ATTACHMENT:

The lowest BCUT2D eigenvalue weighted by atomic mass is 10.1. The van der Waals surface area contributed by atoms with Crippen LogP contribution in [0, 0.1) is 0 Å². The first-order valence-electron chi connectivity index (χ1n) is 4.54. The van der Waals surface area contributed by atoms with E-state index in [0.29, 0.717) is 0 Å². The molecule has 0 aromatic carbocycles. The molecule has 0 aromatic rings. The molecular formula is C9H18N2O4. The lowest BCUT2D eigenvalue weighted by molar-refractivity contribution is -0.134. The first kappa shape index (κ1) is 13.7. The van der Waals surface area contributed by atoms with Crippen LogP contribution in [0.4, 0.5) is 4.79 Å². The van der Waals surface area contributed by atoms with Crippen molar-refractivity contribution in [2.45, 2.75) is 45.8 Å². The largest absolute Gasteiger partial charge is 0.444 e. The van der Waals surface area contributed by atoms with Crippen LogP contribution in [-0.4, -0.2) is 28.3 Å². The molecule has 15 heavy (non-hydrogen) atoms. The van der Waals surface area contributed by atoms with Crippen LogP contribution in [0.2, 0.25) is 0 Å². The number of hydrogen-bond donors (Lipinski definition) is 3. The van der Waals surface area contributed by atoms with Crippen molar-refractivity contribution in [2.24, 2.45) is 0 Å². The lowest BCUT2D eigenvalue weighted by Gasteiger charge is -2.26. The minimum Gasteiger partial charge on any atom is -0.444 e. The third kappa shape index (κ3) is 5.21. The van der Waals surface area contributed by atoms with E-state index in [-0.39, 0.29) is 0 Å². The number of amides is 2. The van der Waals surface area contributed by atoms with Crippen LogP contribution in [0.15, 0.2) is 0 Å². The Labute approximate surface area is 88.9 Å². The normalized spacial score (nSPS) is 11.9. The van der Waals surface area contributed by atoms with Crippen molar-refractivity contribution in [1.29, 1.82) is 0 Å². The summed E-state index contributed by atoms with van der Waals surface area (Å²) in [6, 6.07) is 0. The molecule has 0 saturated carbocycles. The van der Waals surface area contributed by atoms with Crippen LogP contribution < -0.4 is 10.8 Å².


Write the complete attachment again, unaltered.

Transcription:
The lowest BCUT2D eigenvalue weighted by atomic mass is 10.1. The van der Waals surface area contributed by atoms with Crippen LogP contribution in [0, 0.1) is 0 Å². The first-order valence-electron chi connectivity index (χ1n) is 4.54. The van der Waals surface area contributed by atoms with E-state index in [0.29, 0.717) is 0 Å². The molecule has 0 aromatic carbocycles. The molecule has 0 aromatic rings. The molecular formula is C9H18N2O4. The lowest BCUT2D eigenvalue weighted by molar-refractivity contribution is -0.134. The first kappa shape index (κ1) is 13.7. The van der Waals surface area contributed by atoms with Crippen LogP contribution in [0.4, 0.5) is 4.79 Å². The van der Waals surface area contributed by atoms with Crippen molar-refractivity contribution in [2.45, 2.75) is 45.8 Å². The largest absolute Gasteiger partial charge is 0.444 e. The van der Waals surface area contributed by atoms with Crippen LogP contribution in [-0.4, -0.2) is 28.3 Å². The molecule has 15 heavy (non-hydrogen) atoms. The van der Waals surface area contributed by atoms with Crippen LogP contribution in [0.2, 0.25) is 0 Å². The number of hydrogen-bond donors (Lipinski definition) is 3. The van der Waals surface area contributed by atoms with Crippen molar-refractivity contribution in [2.24, 2.45) is 0 Å². The lowest BCUT2D eigenvalue weighted by Gasteiger charge is -2.26. The minimum Gasteiger partial charge on any atom is -0.444 e. The third kappa shape index (κ3) is 5.21. The van der Waals surface area contributed by atoms with E-state index in [-0.39, 0.29) is 0 Å². The number of amides is 2. The van der Waals surface area contributed by atoms with Crippen LogP contribution in [0.15, 0.2) is 0 Å². The Labute approximate surface area is 88.9 Å². The normalized spacial score (nSPS) is 11.9. The van der Waals surface area contributed by atoms with Crippen molar-refractivity contribution in [1.29, 1.82) is 0 Å². The summed E-state index contributed by atoms with van der Waals surface area (Å²) in [6, 6.07) is 0. The molecule has 0 saturated carbocycles. The van der Waals surface area contributed by atoms with Crippen LogP contribution < -0.4 is 10.8 Å².